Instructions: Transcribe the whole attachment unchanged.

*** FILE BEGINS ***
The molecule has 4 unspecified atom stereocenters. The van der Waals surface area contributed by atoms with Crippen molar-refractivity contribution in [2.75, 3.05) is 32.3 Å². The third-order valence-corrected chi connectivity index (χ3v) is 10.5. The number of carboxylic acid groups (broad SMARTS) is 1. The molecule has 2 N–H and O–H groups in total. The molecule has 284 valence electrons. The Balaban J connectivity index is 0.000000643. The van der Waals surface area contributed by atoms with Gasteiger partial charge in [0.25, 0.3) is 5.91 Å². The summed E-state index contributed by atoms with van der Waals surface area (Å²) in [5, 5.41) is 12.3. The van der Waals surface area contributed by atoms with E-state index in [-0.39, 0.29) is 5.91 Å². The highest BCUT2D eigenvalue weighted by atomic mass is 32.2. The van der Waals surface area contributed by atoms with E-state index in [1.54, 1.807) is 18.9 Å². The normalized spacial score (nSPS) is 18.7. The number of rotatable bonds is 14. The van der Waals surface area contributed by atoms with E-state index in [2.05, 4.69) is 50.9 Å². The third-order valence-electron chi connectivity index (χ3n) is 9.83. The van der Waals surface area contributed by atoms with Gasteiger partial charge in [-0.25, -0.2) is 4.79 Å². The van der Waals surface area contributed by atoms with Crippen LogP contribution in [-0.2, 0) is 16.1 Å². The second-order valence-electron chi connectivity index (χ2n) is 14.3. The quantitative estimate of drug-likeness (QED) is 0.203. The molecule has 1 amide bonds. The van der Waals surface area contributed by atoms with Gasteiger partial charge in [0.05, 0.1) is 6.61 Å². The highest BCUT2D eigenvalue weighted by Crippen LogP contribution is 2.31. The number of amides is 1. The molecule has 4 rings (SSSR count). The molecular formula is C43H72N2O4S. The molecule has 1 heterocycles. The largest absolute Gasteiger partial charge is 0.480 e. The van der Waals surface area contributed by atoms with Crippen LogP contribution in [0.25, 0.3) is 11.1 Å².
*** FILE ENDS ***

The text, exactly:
The molecule has 4 unspecified atom stereocenters. The van der Waals surface area contributed by atoms with Crippen molar-refractivity contribution in [2.75, 3.05) is 32.3 Å². The third-order valence-corrected chi connectivity index (χ3v) is 10.5. The number of carboxylic acid groups (broad SMARTS) is 1. The molecule has 2 N–H and O–H groups in total. The molecule has 284 valence electrons. The Balaban J connectivity index is 0.000000643. The van der Waals surface area contributed by atoms with Gasteiger partial charge in [0.25, 0.3) is 5.91 Å². The summed E-state index contributed by atoms with van der Waals surface area (Å²) in [5, 5.41) is 12.3. The van der Waals surface area contributed by atoms with E-state index in [-0.39, 0.29) is 5.91 Å². The highest BCUT2D eigenvalue weighted by atomic mass is 32.2. The van der Waals surface area contributed by atoms with E-state index in [1.54, 1.807) is 18.9 Å². The normalized spacial score (nSPS) is 18.7. The number of rotatable bonds is 14. The van der Waals surface area contributed by atoms with E-state index in [2.05, 4.69) is 50.9 Å². The third-order valence-electron chi connectivity index (χ3n) is 9.83. The van der Waals surface area contributed by atoms with Gasteiger partial charge in [-0.25, -0.2) is 4.79 Å². The van der Waals surface area contributed by atoms with Crippen LogP contribution in [-0.2, 0) is 16.1 Å². The second-order valence-electron chi connectivity index (χ2n) is 14.3. The quantitative estimate of drug-likeness (QED) is 0.203. The molecule has 1 amide bonds. The van der Waals surface area contributed by atoms with Gasteiger partial charge in [0.05, 0.1) is 6.61 Å². The highest BCUT2D eigenvalue weighted by Crippen LogP contribution is 2.31. The number of amides is 1. The molecule has 4 rings (SSSR count). The molecular formula is C43H72N2O4S. The molecule has 1 heterocycles. The largest absolute Gasteiger partial charge is 0.480 e. The van der Waals surface area contributed by atoms with Crippen LogP contribution in [0.25, 0.3) is 11.1 Å².